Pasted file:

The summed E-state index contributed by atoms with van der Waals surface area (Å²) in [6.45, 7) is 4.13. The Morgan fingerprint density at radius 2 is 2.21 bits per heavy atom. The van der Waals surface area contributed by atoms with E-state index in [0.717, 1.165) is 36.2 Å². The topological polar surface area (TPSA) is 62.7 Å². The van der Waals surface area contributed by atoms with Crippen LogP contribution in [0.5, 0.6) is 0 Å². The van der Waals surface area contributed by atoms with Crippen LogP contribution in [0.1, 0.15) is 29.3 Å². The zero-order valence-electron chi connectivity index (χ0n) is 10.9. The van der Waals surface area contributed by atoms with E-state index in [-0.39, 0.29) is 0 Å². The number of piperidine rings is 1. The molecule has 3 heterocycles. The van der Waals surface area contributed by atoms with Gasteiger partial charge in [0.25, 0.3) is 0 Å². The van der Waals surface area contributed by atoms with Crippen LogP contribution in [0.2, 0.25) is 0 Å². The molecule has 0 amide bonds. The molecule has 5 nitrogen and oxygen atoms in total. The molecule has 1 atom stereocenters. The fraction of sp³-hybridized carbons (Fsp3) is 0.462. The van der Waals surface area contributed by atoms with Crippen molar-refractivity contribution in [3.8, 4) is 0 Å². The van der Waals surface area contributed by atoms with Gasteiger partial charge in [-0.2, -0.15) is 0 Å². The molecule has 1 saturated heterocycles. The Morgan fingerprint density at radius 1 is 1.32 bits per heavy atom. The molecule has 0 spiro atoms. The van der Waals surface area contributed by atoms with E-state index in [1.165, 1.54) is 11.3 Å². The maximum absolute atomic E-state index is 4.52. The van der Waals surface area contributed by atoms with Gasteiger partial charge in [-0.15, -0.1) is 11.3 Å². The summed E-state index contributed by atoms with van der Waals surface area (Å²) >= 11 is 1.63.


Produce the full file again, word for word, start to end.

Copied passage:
The summed E-state index contributed by atoms with van der Waals surface area (Å²) in [6.45, 7) is 4.13. The Morgan fingerprint density at radius 2 is 2.21 bits per heavy atom. The van der Waals surface area contributed by atoms with E-state index in [0.717, 1.165) is 36.2 Å². The topological polar surface area (TPSA) is 62.7 Å². The van der Waals surface area contributed by atoms with Crippen LogP contribution in [0.5, 0.6) is 0 Å². The van der Waals surface area contributed by atoms with Crippen LogP contribution in [0.1, 0.15) is 29.3 Å². The zero-order valence-electron chi connectivity index (χ0n) is 10.9. The van der Waals surface area contributed by atoms with E-state index in [-0.39, 0.29) is 0 Å². The number of piperidine rings is 1. The molecule has 3 heterocycles. The van der Waals surface area contributed by atoms with Gasteiger partial charge in [0.25, 0.3) is 0 Å². The van der Waals surface area contributed by atoms with Crippen LogP contribution in [0.2, 0.25) is 0 Å². The molecule has 0 amide bonds. The molecule has 5 nitrogen and oxygen atoms in total. The molecule has 1 atom stereocenters. The fraction of sp³-hybridized carbons (Fsp3) is 0.462. The van der Waals surface area contributed by atoms with Crippen molar-refractivity contribution in [3.8, 4) is 0 Å². The van der Waals surface area contributed by atoms with Gasteiger partial charge in [-0.2, -0.15) is 0 Å². The molecule has 1 saturated heterocycles. The Morgan fingerprint density at radius 1 is 1.32 bits per heavy atom. The molecule has 0 spiro atoms. The van der Waals surface area contributed by atoms with E-state index in [1.165, 1.54) is 11.3 Å². The maximum absolute atomic E-state index is 4.52. The van der Waals surface area contributed by atoms with Gasteiger partial charge in [-0.15, -0.1) is 11.3 Å². The summed E-state index contributed by atoms with van der Waals surface area (Å²) >= 11 is 1.63.